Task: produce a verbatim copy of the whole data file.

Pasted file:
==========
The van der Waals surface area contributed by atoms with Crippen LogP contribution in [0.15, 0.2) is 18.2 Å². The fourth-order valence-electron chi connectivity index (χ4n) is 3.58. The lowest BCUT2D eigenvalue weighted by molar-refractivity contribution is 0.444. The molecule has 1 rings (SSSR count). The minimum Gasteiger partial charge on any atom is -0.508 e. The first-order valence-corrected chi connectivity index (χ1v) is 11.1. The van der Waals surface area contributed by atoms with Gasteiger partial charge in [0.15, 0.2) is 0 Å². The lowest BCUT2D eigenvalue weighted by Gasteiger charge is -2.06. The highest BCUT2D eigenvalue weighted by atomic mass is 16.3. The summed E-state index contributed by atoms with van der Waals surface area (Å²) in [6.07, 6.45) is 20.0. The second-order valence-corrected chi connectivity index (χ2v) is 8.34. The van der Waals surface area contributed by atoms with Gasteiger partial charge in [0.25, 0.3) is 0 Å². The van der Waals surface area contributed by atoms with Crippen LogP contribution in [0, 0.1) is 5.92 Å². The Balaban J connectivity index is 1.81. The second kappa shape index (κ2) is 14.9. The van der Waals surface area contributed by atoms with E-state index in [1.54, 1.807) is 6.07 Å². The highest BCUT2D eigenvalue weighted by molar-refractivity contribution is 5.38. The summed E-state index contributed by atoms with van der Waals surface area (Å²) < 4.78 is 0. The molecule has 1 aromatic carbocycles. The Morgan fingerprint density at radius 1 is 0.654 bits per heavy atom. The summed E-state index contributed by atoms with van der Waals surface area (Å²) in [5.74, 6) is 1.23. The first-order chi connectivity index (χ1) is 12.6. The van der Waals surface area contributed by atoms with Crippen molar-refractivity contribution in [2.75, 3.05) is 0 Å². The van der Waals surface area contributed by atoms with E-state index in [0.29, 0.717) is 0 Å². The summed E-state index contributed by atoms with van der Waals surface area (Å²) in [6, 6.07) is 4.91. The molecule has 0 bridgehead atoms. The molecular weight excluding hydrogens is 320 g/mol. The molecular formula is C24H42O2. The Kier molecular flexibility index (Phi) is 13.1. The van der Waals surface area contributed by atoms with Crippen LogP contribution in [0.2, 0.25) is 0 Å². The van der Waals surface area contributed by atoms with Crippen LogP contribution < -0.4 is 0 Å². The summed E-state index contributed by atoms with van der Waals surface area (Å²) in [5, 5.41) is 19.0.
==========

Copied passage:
The van der Waals surface area contributed by atoms with Crippen LogP contribution in [0.15, 0.2) is 18.2 Å². The fourth-order valence-electron chi connectivity index (χ4n) is 3.58. The lowest BCUT2D eigenvalue weighted by molar-refractivity contribution is 0.444. The molecule has 1 rings (SSSR count). The minimum Gasteiger partial charge on any atom is -0.508 e. The first-order valence-corrected chi connectivity index (χ1v) is 11.1. The van der Waals surface area contributed by atoms with Gasteiger partial charge in [0.15, 0.2) is 0 Å². The lowest BCUT2D eigenvalue weighted by Gasteiger charge is -2.06. The highest BCUT2D eigenvalue weighted by atomic mass is 16.3. The summed E-state index contributed by atoms with van der Waals surface area (Å²) in [6.07, 6.45) is 20.0. The second-order valence-corrected chi connectivity index (χ2v) is 8.34. The van der Waals surface area contributed by atoms with Gasteiger partial charge in [0.25, 0.3) is 0 Å². The van der Waals surface area contributed by atoms with Crippen LogP contribution in [0, 0.1) is 5.92 Å². The Balaban J connectivity index is 1.81. The second kappa shape index (κ2) is 14.9. The van der Waals surface area contributed by atoms with E-state index in [1.54, 1.807) is 6.07 Å². The highest BCUT2D eigenvalue weighted by molar-refractivity contribution is 5.38. The summed E-state index contributed by atoms with van der Waals surface area (Å²) < 4.78 is 0. The molecule has 1 aromatic carbocycles. The Morgan fingerprint density at radius 1 is 0.654 bits per heavy atom. The summed E-state index contributed by atoms with van der Waals surface area (Å²) in [5.74, 6) is 1.23. The first-order chi connectivity index (χ1) is 12.6. The van der Waals surface area contributed by atoms with Crippen molar-refractivity contribution in [2.75, 3.05) is 0 Å². The van der Waals surface area contributed by atoms with E-state index in [0.29, 0.717) is 0 Å². The summed E-state index contributed by atoms with van der Waals surface area (Å²) in [6, 6.07) is 4.91. The molecule has 0 bridgehead atoms. The molecular weight excluding hydrogens is 320 g/mol. The molecular formula is C24H42O2. The Kier molecular flexibility index (Phi) is 13.1. The van der Waals surface area contributed by atoms with Crippen LogP contribution in [0.2, 0.25) is 0 Å². The van der Waals surface area contributed by atoms with Crippen LogP contribution < -0.4 is 0 Å². The summed E-state index contributed by atoms with van der Waals surface area (Å²) in [5, 5.41) is 19.0.